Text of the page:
Google brought VR to the masses in 2014 with its simple Cardboard headset
Google brought VR to the masses in 2014 with its simple Cardboard headset

Google rumoured to unveil standalone 'Android VR' headset at I/O conference

The 'Android VR' will be Google's first fully-fledged VR headset

Doug Bolton
Thursday 12 May 2016 12:04
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Google is reportedly planning to unveil its own Android-powered virtual reality (VR) headset at the upcoming I/O developer conference.

The rumours come from Silicon Valley investor Peter Rojas, who claims the so-called 'Android VR' headset will be a mid-range standalone device.

Writing on Twitter, Rojas said: "Android VR will definitely be announced next week, and from what I've heard will be less powerful than the Vive or the Rift."

Google is major player in the world of VR, and brought the technology to the masses with Google Cardboard, an inexpensive VR headet which uses an ordinary smartphone as its display.

Cardboard was launched in June 2014, and the VR explosion followed. There's now a huge range of VR devices available to consumers, from the cutting-edge HTC Vive and Oculus Rift headsets, to less sophistiacted smartphone-based displays like the Samsung Gear VR.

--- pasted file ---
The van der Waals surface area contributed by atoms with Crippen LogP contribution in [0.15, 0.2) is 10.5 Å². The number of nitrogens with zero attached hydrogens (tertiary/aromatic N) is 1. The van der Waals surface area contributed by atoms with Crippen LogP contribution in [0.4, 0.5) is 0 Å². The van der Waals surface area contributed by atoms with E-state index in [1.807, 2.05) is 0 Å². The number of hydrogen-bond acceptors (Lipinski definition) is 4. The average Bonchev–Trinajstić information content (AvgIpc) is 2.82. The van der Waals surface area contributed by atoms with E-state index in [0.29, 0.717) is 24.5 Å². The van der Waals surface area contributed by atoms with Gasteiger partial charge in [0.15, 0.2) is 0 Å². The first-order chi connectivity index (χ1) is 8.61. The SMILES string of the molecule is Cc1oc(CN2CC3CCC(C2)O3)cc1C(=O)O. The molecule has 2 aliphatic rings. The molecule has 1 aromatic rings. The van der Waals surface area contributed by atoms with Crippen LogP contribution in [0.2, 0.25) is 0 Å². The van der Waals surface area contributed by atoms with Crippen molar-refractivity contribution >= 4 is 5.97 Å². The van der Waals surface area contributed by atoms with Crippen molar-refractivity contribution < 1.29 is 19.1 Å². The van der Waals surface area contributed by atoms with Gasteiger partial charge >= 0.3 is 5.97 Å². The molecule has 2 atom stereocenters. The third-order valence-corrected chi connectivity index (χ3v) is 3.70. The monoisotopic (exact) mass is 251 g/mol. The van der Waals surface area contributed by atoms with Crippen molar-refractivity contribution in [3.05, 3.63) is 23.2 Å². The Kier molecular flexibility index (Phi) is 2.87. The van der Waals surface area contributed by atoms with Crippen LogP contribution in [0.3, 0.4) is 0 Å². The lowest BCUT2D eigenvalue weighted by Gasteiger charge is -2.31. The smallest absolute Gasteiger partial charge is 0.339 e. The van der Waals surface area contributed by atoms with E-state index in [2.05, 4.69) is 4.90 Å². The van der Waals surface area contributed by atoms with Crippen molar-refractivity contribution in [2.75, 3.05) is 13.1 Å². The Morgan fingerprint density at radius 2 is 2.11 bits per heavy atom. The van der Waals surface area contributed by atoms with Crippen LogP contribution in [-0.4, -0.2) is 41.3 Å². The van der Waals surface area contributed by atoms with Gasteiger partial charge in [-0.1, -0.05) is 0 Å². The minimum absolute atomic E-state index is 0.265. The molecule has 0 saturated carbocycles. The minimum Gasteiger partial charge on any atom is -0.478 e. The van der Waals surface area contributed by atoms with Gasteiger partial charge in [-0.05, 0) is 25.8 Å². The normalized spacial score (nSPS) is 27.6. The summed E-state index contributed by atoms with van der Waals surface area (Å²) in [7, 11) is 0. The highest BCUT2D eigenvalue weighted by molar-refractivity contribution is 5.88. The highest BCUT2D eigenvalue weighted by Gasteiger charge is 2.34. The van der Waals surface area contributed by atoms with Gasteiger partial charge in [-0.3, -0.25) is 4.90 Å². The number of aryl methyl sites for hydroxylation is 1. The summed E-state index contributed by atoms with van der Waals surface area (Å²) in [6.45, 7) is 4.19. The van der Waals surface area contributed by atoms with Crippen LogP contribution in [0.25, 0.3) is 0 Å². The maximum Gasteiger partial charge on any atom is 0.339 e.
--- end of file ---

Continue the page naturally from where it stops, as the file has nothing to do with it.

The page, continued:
As the marketplace has expanded, Google has kept its Carboard experiment trundling along, fostering the development of new content and providing a simple platform for creators.

There were rumours in January this year that the company's VR division was being expanded, but its plans have been largely kept under wraps. Now, it seems like they're going to be revealed.

According to Rojas, the headset will be a "standalone" device, meaning it won't rely on a PC or smartphone to work.

The so-called Android VR is firmly a rumour for now, so there's no details on price and specs just yet. The Samsung Gear VR costs around £80, however, and if the Google headset has its own internal electronics, you can expect it to cost considerably more.

The Independent will be covering the I/O conference from 18 to 20 May, so stay tuned for more updates.

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